SFUSD superintendent takes new standardized testing for a spin before classroom rollout next week 

click to enlarge Before taking the state’s new Smarter Balanced Assessment next week, some SFUSD students took a practice exam Tuesday. - MIKE KOOZMIN/THE S.F. EXAMINER
  • Mike Koozmin/The S.F. Examiner
  • Before taking the state’s new Smarter Balanced Assessment next week, some SFUSD students took a practice exam Tuesday.

San Francisco Unified School District students will begin taking computer-based testing next week for the first time since the more rigorous assessment replaced the California's STAR testing program.

The Smarter Balanced Assessment — designed for third- through eighth-grade students, along with 11th-graders, as an alternative to the Standardized Testing and Reporting program — focuses on critical thinking, problem solving and communication skills. Students took practice versions of the test last year, the results of which were not included in their records.

Essentially, the tests aim to measure what students know based on the new Common Core State Standards in mathematics and language arts, the curriculums for which rolled out districtwide this school year and in 2013-14, respectively, said Ritu Khanna, assistant superintendent for research, planning and accountability at the SFUSD.

The former standardized testing primarily asked students multiple-choice questions. The new tests are done on computers and sometimes offer two or three possible correct choices. Students are also tasked with creating a constructed response in which they defend their answer, Khanna explained.

Tests are also designed to keep students from simply guessing answers, said Brady Fell, program administrator for achievement assessment at the SFUSD.

"The students really have to know what they're answering, and if not the test is going to determine that they are guessing," Fell said.

In fact, the tests are designed to catch specifically which part of a question a student might not understand. The computer adaptive portion of the tests will adjust with every three to five questions to level off how a student is answering.

"What it really is doing is determining at what standard the student either knows an answer or doesn't know an answer," Fell said.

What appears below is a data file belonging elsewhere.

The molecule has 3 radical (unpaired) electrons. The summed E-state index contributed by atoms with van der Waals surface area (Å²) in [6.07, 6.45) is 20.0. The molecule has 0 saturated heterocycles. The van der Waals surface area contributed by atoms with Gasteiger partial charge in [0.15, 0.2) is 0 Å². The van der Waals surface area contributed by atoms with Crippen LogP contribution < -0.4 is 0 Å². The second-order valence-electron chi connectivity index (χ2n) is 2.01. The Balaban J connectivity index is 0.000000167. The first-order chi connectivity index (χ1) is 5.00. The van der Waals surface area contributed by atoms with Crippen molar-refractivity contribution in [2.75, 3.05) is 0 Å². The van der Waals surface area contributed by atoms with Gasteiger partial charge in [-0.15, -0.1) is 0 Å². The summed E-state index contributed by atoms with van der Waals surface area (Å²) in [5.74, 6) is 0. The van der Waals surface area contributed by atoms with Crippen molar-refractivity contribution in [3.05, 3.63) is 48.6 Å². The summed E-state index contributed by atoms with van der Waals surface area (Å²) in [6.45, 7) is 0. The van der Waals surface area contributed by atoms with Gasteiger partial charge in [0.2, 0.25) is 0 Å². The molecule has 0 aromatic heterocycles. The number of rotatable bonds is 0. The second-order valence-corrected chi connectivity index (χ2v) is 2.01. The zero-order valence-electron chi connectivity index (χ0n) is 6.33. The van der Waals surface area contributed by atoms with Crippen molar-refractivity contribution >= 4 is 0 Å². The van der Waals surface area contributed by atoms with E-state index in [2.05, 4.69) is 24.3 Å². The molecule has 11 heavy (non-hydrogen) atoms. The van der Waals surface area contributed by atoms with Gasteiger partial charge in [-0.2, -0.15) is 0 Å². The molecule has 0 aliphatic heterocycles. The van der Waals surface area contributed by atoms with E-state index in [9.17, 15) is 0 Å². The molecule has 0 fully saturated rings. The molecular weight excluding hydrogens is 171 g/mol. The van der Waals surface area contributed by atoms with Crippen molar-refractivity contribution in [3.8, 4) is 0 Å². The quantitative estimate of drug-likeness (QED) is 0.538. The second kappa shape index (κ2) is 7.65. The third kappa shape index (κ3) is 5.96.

Superintendent Richard Carranza knows firsthand what it's like to take the assessment. He took a practice math test Tuesday at Cesar Chavez Elementary School, with the help of a few fifth-graders.

The first problem on the test was posed in two sentences via a computer: "Each page in a picture album has three rows, and four pictures fit in each row. How many pictures fit on each page?"

"It sounds like there is some multiplication," Carranza commented to student Jailynn Bermedez, who was standing by to help the superintendent navigate the exam.

"I think there is, too," the 10-year-old said.

Together, they reached the correct answer of 12.

After completing the practice test, Carranza likened the experience to solving everyday problems.

"In a 21st-century skill type of way, this is what you do in the workplace all the time," he said. "You're constantly sketching and thinking and then testing it out and coming back and trying it out and seeing if it works. It's kind of real world."

District officials acknowledged that the first year of testing might yield lower test scores than when the standardized tests were last implemented in the 2012-13 school year, but said that this year's results will serve as a baseline for future assessments.

Students will begin taking the new assessment next week when California's testing window opens; it runs through May 29. Parents should check with their child's school for exact dates.

About The Author

Laura Dudnick

Bio:
Laura Dudnick, a Bay Area native, covers education and planning for The San Francisco Examiner. She previously worked as a senior local editor for Patch.com, and as the San Mateo County bureau reporter and weekend editor for Bay City News Service.
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